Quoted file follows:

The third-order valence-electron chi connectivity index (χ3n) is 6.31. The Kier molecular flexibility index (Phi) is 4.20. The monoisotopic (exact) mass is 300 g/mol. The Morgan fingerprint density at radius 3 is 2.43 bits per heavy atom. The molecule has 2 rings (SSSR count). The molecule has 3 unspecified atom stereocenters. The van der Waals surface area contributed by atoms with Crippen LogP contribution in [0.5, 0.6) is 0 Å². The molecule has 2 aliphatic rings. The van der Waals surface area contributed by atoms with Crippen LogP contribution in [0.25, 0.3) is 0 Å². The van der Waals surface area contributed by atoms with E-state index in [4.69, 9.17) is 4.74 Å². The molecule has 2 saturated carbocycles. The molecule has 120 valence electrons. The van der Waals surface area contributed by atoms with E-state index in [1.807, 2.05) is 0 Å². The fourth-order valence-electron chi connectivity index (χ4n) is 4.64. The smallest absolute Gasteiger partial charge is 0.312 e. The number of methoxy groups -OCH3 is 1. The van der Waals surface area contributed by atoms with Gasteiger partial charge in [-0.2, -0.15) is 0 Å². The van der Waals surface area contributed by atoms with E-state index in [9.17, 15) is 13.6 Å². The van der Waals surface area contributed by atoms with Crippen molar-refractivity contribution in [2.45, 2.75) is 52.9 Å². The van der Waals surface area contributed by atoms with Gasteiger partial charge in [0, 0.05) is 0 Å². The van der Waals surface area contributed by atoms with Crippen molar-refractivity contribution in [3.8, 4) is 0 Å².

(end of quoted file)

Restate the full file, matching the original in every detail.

The third-order valence-electron chi connectivity index (χ3n) is 6.31. The Kier molecular flexibility index (Phi) is 4.20. The monoisotopic (exact) mass is 300 g/mol. The Morgan fingerprint density at radius 3 is 2.43 bits per heavy atom. The molecule has 2 rings (SSSR count). The molecule has 3 unspecified atom stereocenters. The van der Waals surface area contributed by atoms with Crippen LogP contribution in [0.5, 0.6) is 0 Å². The molecule has 2 aliphatic rings. The van der Waals surface area contributed by atoms with Crippen LogP contribution in [0.25, 0.3) is 0 Å². The van der Waals surface area contributed by atoms with E-state index in [4.69, 9.17) is 4.74 Å². The molecule has 2 saturated carbocycles. The molecule has 120 valence electrons. The van der Waals surface area contributed by atoms with E-state index in [1.807, 2.05) is 0 Å². The fourth-order valence-electron chi connectivity index (χ4n) is 4.64. The smallest absolute Gasteiger partial charge is 0.312 e. The number of methoxy groups -OCH3 is 1. The van der Waals surface area contributed by atoms with Gasteiger partial charge in [-0.2, -0.15) is 0 Å². The van der Waals surface area contributed by atoms with E-state index in [9.17, 15) is 13.6 Å². The van der Waals surface area contributed by atoms with Crippen molar-refractivity contribution in [2.45, 2.75) is 52.9 Å². The van der Waals surface area contributed by atoms with Gasteiger partial charge in [0, 0.05) is 0 Å². The van der Waals surface area contributed by atoms with Crippen molar-refractivity contribution in [3.8, 4) is 0 Å².